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Bush Finally Gets Oval Office Just The Way He Wants It

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Bush Finally Gets Oval Office Just The Way He Wants It

WASHINGTON, DC—After four different color schemes, a Tiki phase, and more than three years spent rearranging furniture, President Bush has the Oval Office set up just the way he wants it, the chief executive said in an informal press conference Monday.

Bush has some friends over to see the "perfect" Oval Office.

"Took long enough," Bush said, lounging on one of the two overstuffed green leather couches he'd ordered from Jennifer Convertibles. "Just getting these couches was a chore—they almost didn't fit through the door. Then, arranging them so I could see the plasma TV while I stretched out was a real pain. Every time I thought I'd got them in a good place, I'd look and see I'd blocked out the Presidential Seal on the carpet. I didn't want to do that unless I had to."

Since 1909, the year the modern Oval Office was constructed, every president has decorated it to express his personal style, traditionally drawing from the collections of art and furnishings available through the National Gallery, the Smithsonian, and the White House itself. However, Bush is the first president to request decorative items from such sources as the Major League Baseball Hall Of Fame, Crutchfield, and a local Successories outlet.

"When we first got here, Laura had the office done in peach sage, and putty or something," Bush said, moving a large Texas-shaped ashtray from the glass coffee table and putting his feet up. "She had all this old-lady furniture all over the place. Don't get me wrong, it was nice, but it looked like an Ethan Allen showroom or a waiting room or something. It wasn't a room that made you want to relax."

"Check out that baseball bat over there, the one on top of the subwoofer," Bush said, gesturing to the alcove that once held a Frederick Remington bronze. "Sammy Sosa used that bat in a game a couple years ago. Went three for four."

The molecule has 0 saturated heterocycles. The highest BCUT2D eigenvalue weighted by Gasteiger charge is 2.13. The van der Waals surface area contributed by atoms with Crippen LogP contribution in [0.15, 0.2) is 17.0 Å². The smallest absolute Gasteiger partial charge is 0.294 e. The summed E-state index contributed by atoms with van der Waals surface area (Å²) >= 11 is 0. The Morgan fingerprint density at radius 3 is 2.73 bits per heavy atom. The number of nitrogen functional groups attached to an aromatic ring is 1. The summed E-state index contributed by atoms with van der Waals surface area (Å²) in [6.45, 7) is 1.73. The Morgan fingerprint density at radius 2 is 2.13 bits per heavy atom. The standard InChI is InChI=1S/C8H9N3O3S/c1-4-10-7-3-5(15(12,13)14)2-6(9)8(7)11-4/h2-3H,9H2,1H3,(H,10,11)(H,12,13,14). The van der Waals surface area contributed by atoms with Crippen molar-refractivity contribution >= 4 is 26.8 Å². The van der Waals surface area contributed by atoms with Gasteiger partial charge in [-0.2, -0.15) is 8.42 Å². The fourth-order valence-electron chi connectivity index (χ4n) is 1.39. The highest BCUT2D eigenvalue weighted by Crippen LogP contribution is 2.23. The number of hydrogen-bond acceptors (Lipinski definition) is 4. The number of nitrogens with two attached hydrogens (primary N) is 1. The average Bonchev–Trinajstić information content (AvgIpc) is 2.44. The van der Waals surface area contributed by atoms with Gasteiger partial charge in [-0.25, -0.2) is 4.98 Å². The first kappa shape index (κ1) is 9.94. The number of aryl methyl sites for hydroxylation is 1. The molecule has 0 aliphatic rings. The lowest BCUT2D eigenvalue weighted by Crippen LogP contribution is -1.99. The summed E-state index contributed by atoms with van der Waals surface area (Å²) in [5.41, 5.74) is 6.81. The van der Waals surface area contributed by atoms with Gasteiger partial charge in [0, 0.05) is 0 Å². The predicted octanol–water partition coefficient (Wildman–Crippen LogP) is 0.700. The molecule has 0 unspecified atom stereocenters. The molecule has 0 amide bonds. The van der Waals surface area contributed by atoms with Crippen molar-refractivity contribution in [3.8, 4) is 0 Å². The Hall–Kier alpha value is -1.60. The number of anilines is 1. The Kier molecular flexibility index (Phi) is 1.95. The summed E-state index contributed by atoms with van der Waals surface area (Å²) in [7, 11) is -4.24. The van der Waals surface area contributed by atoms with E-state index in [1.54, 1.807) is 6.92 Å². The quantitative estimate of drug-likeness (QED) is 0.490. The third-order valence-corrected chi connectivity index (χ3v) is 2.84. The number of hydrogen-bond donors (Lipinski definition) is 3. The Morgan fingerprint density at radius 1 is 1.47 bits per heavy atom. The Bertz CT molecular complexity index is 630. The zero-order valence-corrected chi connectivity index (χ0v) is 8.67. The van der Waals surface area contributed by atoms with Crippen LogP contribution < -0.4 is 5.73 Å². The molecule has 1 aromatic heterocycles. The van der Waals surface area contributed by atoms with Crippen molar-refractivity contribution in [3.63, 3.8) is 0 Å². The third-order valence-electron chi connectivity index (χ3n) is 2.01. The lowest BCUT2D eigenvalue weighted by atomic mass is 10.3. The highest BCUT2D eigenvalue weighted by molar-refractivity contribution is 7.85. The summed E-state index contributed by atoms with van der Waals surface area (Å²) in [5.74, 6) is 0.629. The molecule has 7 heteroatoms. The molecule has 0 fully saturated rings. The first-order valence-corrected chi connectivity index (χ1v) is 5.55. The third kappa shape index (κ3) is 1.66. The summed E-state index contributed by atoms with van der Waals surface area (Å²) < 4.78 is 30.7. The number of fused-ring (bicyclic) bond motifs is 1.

Bush enjoys his new chair.

In remaking the Oval Office, Bush overcame several unique challenges, among them the room's shape. Not only did Bush find it difficult to hang his collection of framed and signed Jimmy Buffett posters, but the built-in bookcases in the walls were too shallow to hold his tape deck. The room's curved walls also made accurate placement of the president's home-theater speakers nearly impossible.

"We'd be in there 'til 1 in the morning, moving the La-Z-Boy over here and the mini-bar over to where the La-Z-Boy was," White House chief of staff Andrew Card said. "Finally, Karl [Rove] remembered this web site that sells beanbag chairs, nice leather and suede ones. That filled the place out nicely. And one day [Vice-President Dick] Cheney showed up with this bearskin rug. It's from an actual bear!"

White House curator William Allman said Bush decorated the Oval Office with almost no input from Allman or his staff.

"Every president since Taft has made the Oval Office his own, thereby adding to the rich history of the White House and to that of America itself," Allman said. "I'm sure President Bush's halogen lamp, rotating CD rack, and six-foot iguana terrarium will be valuable additions to our permanent collection, even if he did have to throw out the desk to make room for everything."

The historic "Resolute" desk, traditionally used by the president, was made from the timbers of the HMS Resolute, an abandoned British ship discovered by an American vessel and returned to England as a token of friendship and goodwill. When the ship was retired in 1880, Queen Victoria had the desk made and presented it to President Rutherford B. Hayes. It is currently housed in the living room of Washington, DC body-shop employee Mike Koharski, who found it on the curb outside the White House.

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